and feelings are not adjusted to what had happened and our
whole experience of suffering, underlying our history, is
of little use to us now. Our measure of horror is the same
- war. Our consciousness does not move deeper than that, it
stands still at the threshold. What happened in Chernobyl
is much worse than the gulags and the Holocaust.
It is hard to defend ourselves from the unknown, from what
is yet unfamiliar to the humankind. Chernobyl changed our
relationship with time. The words "forever" and
"never" filled with a different meaning and assumed
material form. All our previous notions about large and small
catastrophes turned out to be insufficient - man peered into
the chasm of the cosmos. We were deprived of immortality at
once. Time stopped still on the dead territory and became
what it is has always been - eternity.
Some day, our days, the Chernobyl days, will become a myth.
New generations will be looking back at us and wonder how
it all happened, what sort of people lived then, what they
felt and thought, how they related it all and what they remembered.
Man and event - could they be equal? Events related by one
person make up his/her own life, but events related by many
people make up history.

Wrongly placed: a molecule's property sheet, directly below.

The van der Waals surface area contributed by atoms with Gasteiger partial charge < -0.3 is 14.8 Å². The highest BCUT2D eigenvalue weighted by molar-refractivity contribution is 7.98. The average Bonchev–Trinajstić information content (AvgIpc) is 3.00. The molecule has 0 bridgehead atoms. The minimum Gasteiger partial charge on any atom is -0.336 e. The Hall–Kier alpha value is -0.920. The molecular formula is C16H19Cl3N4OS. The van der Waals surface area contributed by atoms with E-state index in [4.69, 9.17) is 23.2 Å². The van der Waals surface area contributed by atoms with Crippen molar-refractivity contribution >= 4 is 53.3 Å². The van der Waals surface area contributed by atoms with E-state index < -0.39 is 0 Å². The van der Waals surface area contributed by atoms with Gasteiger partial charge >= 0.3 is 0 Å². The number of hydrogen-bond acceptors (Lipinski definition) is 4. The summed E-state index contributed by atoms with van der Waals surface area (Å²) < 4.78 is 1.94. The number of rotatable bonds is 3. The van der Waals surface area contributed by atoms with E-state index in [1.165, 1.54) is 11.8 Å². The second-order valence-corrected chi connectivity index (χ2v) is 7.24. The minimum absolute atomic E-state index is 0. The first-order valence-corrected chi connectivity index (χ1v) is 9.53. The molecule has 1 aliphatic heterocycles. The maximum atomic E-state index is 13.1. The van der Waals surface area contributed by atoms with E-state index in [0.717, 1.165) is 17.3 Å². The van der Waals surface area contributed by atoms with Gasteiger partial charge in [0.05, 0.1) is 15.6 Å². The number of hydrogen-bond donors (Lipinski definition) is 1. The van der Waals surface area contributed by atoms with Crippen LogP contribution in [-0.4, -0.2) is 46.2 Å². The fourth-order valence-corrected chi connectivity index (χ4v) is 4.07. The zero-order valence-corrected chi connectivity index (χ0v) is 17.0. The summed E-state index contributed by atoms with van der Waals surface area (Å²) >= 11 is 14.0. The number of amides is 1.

The history of Chernobyl is still being written. This is a
riddle for the 21st century and a challenge to it.
The Wonderful Deer of the Eternal Hunt.
The author's commentary to the story of these stories.
What will the reader find in this book? That everything turns
into memories. That each life is interesting in its own way.
That without death you can't understand life. That love plunges
us into the depths of our own selves. That human beings are
neither saints nor satans but somewhere in between. That our
knowledge is powerless. That in love people look for the same
things as in war and crime. That each one of us conceals both
men and women. That we live among shadows, among the impossible
and the unrealized. That in love you may disappear as in death.
That the real life and death of the body is inaccessible to
us. That Christ was also a man. That you can die from love
during the war. That everyone may recall what he/she would
like to conceal. That all creatures in this world love one
another - flowers, trees, butterflies, worms, birds. That
no modern technology can free us from the need to love, feel
and suffer. That we cannot get used to the thought that everything
for us is limited by the duration of our life. That there
are men who realize how interesting it is to be a woman. That
the time in love which flows differently from the ordinary
time of our lives. That people yearn for immortality. That
human mysteries are fragile and merciless. That pain is an
art. That our little death is very near. That everything Russian
is filled with sorrow.
The book includes a hundred male and female stories about
people's desire and failure to find happiness.